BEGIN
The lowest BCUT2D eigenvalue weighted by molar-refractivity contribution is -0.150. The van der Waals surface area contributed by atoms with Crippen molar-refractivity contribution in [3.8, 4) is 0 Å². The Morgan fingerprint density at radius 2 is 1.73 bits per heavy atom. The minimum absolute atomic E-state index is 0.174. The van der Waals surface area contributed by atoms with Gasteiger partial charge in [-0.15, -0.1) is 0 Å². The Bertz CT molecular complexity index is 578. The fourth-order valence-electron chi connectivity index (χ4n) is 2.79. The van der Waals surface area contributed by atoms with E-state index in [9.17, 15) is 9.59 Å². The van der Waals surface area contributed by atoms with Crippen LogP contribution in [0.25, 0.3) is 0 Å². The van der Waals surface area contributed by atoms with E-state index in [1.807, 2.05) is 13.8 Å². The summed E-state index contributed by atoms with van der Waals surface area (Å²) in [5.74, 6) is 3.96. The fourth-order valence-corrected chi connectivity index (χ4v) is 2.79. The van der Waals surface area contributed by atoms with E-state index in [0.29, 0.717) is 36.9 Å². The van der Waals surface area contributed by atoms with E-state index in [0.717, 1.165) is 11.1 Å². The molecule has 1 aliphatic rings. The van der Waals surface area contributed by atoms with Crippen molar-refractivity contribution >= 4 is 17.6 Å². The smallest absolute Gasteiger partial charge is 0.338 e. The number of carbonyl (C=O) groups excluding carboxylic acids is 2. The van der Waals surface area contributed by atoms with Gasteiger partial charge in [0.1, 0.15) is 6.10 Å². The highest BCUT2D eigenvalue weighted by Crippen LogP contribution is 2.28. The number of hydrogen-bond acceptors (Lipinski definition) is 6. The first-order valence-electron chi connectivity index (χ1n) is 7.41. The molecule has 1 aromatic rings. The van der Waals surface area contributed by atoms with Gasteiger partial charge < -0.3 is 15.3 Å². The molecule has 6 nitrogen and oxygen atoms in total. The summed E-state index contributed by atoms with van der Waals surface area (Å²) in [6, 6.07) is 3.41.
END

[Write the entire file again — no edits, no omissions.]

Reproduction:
The lowest BCUT2D eigenvalue weighted by molar-refractivity contribution is -0.150. The van der Waals surface area contributed by atoms with Crippen molar-refractivity contribution in [3.8, 4) is 0 Å². The Morgan fingerprint density at radius 2 is 1.73 bits per heavy atom. The minimum absolute atomic E-state index is 0.174. The van der Waals surface area contributed by atoms with Gasteiger partial charge in [-0.15, -0.1) is 0 Å². The Bertz CT molecular complexity index is 578. The fourth-order valence-electron chi connectivity index (χ4n) is 2.79. The van der Waals surface area contributed by atoms with E-state index in [9.17, 15) is 9.59 Å². The van der Waals surface area contributed by atoms with Crippen LogP contribution in [0.25, 0.3) is 0 Å². The van der Waals surface area contributed by atoms with E-state index in [1.807, 2.05) is 13.8 Å². The summed E-state index contributed by atoms with van der Waals surface area (Å²) in [5.74, 6) is 3.96. The fourth-order valence-corrected chi connectivity index (χ4v) is 2.79. The van der Waals surface area contributed by atoms with E-state index in [0.29, 0.717) is 36.9 Å². The van der Waals surface area contributed by atoms with E-state index in [0.717, 1.165) is 11.1 Å². The molecule has 1 aliphatic rings. The van der Waals surface area contributed by atoms with Crippen molar-refractivity contribution >= 4 is 17.6 Å². The smallest absolute Gasteiger partial charge is 0.338 e. The number of carbonyl (C=O) groups excluding carboxylic acids is 2. The van der Waals surface area contributed by atoms with Gasteiger partial charge in [0.1, 0.15) is 6.10 Å². The highest BCUT2D eigenvalue weighted by Crippen LogP contribution is 2.28. The number of hydrogen-bond acceptors (Lipinski definition) is 6. The first-order valence-electron chi connectivity index (χ1n) is 7.41. The molecule has 1 aromatic rings. The van der Waals surface area contributed by atoms with Gasteiger partial charge < -0.3 is 15.3 Å². The molecule has 6 nitrogen and oxygen atoms in total. The summed E-state index contributed by atoms with van der Waals surface area (Å²) in [6, 6.07) is 3.41.